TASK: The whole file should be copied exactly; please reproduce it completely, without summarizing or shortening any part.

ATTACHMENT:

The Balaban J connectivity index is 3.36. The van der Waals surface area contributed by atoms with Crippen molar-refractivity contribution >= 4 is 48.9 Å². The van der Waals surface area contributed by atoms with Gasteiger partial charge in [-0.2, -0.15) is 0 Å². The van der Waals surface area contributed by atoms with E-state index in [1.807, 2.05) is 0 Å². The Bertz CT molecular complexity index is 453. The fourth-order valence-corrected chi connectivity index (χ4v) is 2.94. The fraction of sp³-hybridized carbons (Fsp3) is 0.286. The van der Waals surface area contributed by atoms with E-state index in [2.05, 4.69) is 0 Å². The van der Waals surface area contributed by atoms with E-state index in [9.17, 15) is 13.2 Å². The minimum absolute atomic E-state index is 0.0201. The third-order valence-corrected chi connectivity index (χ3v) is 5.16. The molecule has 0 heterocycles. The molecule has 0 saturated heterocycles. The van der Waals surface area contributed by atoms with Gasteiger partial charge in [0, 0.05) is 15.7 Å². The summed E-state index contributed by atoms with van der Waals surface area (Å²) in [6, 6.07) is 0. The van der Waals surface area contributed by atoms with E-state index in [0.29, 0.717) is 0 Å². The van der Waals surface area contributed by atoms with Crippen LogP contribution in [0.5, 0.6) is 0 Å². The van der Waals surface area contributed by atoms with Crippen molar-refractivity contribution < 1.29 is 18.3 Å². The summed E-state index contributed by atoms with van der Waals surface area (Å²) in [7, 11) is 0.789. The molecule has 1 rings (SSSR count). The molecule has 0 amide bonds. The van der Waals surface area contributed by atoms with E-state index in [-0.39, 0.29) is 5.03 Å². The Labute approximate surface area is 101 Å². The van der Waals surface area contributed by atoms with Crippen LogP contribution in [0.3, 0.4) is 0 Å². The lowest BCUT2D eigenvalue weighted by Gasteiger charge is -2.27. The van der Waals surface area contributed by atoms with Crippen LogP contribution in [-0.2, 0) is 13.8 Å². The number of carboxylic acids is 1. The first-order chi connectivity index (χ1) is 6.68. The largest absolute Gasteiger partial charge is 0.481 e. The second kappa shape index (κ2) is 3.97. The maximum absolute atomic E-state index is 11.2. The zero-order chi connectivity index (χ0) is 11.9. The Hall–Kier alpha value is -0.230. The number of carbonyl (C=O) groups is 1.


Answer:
The Balaban J connectivity index is 3.36. The van der Waals surface area contributed by atoms with Crippen molar-refractivity contribution >= 4 is 48.9 Å². The van der Waals surface area contributed by atoms with Gasteiger partial charge in [-0.2, -0.15) is 0 Å². The van der Waals surface area contributed by atoms with E-state index in [1.807, 2.05) is 0 Å². The Bertz CT molecular complexity index is 453. The fourth-order valence-corrected chi connectivity index (χ4v) is 2.94. The fraction of sp³-hybridized carbons (Fsp3) is 0.286. The van der Waals surface area contributed by atoms with E-state index in [2.05, 4.69) is 0 Å². The van der Waals surface area contributed by atoms with E-state index in [9.17, 15) is 13.2 Å². The minimum absolute atomic E-state index is 0.0201. The third-order valence-corrected chi connectivity index (χ3v) is 5.16. The molecule has 0 heterocycles. The molecule has 0 saturated heterocycles. The van der Waals surface area contributed by atoms with Gasteiger partial charge in [0, 0.05) is 15.7 Å². The summed E-state index contributed by atoms with van der Waals surface area (Å²) in [6, 6.07) is 0. The van der Waals surface area contributed by atoms with E-state index in [0.29, 0.717) is 0 Å². The van der Waals surface area contributed by atoms with Crippen LogP contribution in [0.5, 0.6) is 0 Å². The van der Waals surface area contributed by atoms with Crippen molar-refractivity contribution < 1.29 is 18.3 Å². The summed E-state index contributed by atoms with van der Waals surface area (Å²) in [7, 11) is 0.789. The molecule has 1 rings (SSSR count). The molecule has 0 amide bonds. The van der Waals surface area contributed by atoms with E-state index in [-0.39, 0.29) is 5.03 Å². The Labute approximate surface area is 101 Å². The van der Waals surface area contributed by atoms with Crippen LogP contribution in [0.3, 0.4) is 0 Å². The lowest BCUT2D eigenvalue weighted by Gasteiger charge is -2.27. The van der Waals surface area contributed by atoms with Crippen LogP contribution in [-0.2, 0) is 13.8 Å². The number of carboxylic acids is 1. The first-order chi connectivity index (χ1) is 6.68. The largest absolute Gasteiger partial charge is 0.481 e. The second kappa shape index (κ2) is 3.97. The maximum absolute atomic E-state index is 11.2. The zero-order chi connectivity index (χ0) is 11.9. The Hall–Kier alpha value is -0.230. The number of carbonyl (C=O) groups is 1.